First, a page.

Phil Hayasaka was born and raised in Seattle, growing up in a Japanese American community on the north end of Beacon Hill. He was incarcerated in an interment camp during World War II, moved to Philadelphia toward the end of the war, but soon returned to Seattle to help restart his father’s business and attend college at the University of Washington.
Following his military service during the Korean War, Hayasaka served as President of the Jackson Street Community Council, a multi-racial service and civil rights advocacy organization that included parts of Seattle’s African American neighborhood, the Central District, and its Asian American neighborhood, Chinatown/ International District. He also served as President of the Seattle Chapter of the Japanese American Citizens’ League (JACL).
Hayasaka was the first Director of Seattle’s Human Rights Commission—a body created by the City Council to investigate housing discrimination in Seattle. Under Hayasaka’s leadership, the Commission drafted and eventually convinced the City Council to pass open housing legislation. The law, which prohibited racial discrimination in the renting or selling of residential property, was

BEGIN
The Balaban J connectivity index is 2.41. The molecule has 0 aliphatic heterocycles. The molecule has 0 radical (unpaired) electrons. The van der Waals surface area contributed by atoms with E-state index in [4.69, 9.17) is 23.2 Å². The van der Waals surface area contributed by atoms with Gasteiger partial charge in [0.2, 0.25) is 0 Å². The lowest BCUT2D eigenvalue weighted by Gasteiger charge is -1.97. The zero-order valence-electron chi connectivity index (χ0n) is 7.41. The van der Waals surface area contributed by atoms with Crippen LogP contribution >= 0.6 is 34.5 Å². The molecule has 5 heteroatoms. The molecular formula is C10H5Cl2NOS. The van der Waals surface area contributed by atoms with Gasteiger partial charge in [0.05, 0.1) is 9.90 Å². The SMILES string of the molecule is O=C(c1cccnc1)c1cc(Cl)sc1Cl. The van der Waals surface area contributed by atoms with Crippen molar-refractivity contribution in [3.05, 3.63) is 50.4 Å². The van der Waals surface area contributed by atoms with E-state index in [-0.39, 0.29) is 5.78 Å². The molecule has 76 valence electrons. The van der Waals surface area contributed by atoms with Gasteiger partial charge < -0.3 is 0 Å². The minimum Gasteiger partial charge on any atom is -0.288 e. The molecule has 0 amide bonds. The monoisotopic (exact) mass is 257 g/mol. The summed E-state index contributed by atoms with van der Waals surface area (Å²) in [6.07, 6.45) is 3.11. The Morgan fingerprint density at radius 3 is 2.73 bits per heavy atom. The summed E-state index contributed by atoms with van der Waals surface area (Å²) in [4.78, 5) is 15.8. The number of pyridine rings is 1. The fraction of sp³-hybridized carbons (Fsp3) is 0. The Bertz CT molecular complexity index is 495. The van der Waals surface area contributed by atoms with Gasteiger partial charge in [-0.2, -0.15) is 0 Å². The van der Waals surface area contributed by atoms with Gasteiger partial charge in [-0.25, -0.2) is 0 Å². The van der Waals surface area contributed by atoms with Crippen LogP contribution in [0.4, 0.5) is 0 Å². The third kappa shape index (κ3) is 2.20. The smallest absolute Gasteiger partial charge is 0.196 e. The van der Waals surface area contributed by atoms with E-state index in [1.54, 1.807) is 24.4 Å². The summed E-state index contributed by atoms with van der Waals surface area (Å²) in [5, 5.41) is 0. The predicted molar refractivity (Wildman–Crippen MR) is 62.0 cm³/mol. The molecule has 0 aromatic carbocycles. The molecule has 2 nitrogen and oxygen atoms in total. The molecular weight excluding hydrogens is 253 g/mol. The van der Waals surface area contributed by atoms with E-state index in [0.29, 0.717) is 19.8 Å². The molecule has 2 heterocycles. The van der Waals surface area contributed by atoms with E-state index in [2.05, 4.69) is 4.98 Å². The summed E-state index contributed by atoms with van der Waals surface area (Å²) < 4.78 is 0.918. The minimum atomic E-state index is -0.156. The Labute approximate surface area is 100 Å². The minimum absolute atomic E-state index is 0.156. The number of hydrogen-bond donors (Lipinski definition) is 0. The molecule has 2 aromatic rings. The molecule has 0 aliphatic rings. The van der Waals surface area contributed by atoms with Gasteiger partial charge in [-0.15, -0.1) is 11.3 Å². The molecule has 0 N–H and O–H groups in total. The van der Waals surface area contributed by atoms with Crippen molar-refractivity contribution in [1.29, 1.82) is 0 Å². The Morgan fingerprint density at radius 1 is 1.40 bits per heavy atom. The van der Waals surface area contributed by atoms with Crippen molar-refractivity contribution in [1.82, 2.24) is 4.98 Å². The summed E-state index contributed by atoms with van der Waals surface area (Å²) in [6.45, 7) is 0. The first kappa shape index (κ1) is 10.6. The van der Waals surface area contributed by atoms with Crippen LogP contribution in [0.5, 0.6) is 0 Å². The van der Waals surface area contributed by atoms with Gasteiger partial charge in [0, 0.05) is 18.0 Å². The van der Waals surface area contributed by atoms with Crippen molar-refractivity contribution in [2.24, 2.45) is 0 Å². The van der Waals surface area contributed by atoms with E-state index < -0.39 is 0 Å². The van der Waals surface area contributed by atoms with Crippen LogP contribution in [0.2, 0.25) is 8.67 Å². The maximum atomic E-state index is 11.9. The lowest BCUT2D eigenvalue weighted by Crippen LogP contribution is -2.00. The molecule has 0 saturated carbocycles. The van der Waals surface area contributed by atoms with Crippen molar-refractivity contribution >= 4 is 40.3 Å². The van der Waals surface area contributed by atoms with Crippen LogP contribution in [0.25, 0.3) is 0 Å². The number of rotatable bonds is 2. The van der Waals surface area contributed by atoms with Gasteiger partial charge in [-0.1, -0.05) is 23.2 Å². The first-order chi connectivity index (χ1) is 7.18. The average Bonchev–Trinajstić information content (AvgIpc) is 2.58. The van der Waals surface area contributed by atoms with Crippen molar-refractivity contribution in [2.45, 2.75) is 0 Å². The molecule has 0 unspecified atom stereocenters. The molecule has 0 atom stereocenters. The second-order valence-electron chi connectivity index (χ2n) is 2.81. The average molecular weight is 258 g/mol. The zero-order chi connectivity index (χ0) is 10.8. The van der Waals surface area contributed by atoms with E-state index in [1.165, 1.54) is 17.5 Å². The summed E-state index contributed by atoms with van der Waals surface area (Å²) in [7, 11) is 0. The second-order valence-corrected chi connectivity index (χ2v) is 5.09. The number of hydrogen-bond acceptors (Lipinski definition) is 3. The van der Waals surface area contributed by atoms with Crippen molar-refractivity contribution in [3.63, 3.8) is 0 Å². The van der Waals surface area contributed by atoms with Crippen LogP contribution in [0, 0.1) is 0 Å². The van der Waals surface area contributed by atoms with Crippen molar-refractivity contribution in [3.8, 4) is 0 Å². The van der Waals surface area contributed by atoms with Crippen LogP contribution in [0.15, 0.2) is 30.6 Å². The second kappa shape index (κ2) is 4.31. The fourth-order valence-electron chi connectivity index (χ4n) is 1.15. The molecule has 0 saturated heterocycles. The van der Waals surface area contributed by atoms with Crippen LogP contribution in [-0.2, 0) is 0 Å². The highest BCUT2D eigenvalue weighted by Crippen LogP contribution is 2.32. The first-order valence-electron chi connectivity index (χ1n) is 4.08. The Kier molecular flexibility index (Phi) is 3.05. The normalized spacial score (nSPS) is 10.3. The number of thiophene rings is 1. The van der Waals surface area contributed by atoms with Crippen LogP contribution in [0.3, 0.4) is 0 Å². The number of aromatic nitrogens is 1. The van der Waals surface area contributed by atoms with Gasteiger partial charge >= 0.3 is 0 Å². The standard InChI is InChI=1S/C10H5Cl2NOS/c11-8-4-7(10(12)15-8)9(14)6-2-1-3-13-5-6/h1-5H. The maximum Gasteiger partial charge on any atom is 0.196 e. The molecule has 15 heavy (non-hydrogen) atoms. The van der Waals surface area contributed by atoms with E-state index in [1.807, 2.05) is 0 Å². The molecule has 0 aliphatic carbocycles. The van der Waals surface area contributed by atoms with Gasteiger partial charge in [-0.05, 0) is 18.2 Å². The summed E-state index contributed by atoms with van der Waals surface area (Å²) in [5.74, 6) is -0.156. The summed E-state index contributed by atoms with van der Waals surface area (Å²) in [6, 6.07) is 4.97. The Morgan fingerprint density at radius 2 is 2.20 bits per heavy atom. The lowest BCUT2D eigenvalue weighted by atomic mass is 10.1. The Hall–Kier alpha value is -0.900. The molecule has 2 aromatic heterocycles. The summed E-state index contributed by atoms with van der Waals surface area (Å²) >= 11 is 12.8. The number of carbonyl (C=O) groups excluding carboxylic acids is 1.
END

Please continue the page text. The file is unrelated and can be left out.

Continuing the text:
tragically rescinded by Seattle voters in a 1964 ballot initiative.
Hayasaka continued to serve as the Commission’s Director until 1968,
after which he became Director of a new Human Rights Department with the power to enforce the city’s civil rights laws. Hayasaka also co-founded Seattle’s Asian Coalition for Equality (ACE) and in 1971 helped create an Asian American Advisory Council for Governor Dan Evans. After leaving the Human Rights Department, Hayasaka worked for the Washington State Department of Social and Health Services as the Director of its Office of Equal Opportunity.
Phil Hayasaka shared his memories in an interview conducted by
Trevor Griffey and Morgan Banks on December 6, 2005. To the right
are streaming-video excerpts of the interview. Video editing by Daren Salter.
Here is a transcript of most of the interview courtesy of Karen Ishizuka who uses the interview in her book, Making Asian America. Mellisa Jamero transcribed the interview.
Work on this interview was made possible by a grant from
4Culture/King County Lodging Tax.